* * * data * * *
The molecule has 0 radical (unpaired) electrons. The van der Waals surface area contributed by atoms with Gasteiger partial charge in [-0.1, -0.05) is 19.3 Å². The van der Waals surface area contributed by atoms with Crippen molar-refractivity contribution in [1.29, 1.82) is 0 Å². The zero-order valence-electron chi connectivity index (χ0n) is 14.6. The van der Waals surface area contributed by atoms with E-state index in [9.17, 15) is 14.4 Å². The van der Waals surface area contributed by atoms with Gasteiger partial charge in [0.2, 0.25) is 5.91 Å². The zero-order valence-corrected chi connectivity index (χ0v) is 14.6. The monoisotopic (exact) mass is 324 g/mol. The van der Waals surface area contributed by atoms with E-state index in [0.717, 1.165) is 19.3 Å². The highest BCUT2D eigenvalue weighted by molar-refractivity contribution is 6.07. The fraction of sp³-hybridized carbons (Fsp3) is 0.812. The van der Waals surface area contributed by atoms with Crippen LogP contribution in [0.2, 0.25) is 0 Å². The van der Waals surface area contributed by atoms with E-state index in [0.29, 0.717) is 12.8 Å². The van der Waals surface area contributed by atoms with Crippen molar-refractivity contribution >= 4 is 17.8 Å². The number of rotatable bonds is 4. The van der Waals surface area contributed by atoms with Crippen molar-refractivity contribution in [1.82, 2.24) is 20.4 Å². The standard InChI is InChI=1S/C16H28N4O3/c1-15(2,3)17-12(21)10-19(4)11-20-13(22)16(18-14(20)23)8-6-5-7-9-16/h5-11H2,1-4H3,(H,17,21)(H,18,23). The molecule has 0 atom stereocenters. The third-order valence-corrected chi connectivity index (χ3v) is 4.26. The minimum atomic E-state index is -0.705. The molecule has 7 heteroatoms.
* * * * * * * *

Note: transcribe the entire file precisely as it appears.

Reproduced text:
The molecule has 0 radical (unpaired) electrons. The van der Waals surface area contributed by atoms with Gasteiger partial charge in [-0.1, -0.05) is 19.3 Å². The van der Waals surface area contributed by atoms with Crippen molar-refractivity contribution in [1.29, 1.82) is 0 Å². The zero-order valence-electron chi connectivity index (χ0n) is 14.6. The van der Waals surface area contributed by atoms with E-state index in [9.17, 15) is 14.4 Å². The van der Waals surface area contributed by atoms with Gasteiger partial charge in [0.2, 0.25) is 5.91 Å². The zero-order valence-corrected chi connectivity index (χ0v) is 14.6. The monoisotopic (exact) mass is 324 g/mol. The van der Waals surface area contributed by atoms with E-state index in [0.717, 1.165) is 19.3 Å². The highest BCUT2D eigenvalue weighted by molar-refractivity contribution is 6.07. The fraction of sp³-hybridized carbons (Fsp3) is 0.812. The van der Waals surface area contributed by atoms with Crippen LogP contribution in [0.2, 0.25) is 0 Å². The van der Waals surface area contributed by atoms with E-state index in [0.29, 0.717) is 12.8 Å². The van der Waals surface area contributed by atoms with Crippen molar-refractivity contribution >= 4 is 17.8 Å². The number of rotatable bonds is 4. The van der Waals surface area contributed by atoms with Crippen molar-refractivity contribution in [1.82, 2.24) is 20.4 Å². The standard InChI is InChI=1S/C16H28N4O3/c1-15(2,3)17-12(21)10-19(4)11-20-13(22)16(18-14(20)23)8-6-5-7-9-16/h5-11H2,1-4H3,(H,17,21)(H,18,23). The molecule has 0 atom stereocenters. The third-order valence-corrected chi connectivity index (χ3v) is 4.26. The minimum atomic E-state index is -0.705. The molecule has 7 heteroatoms.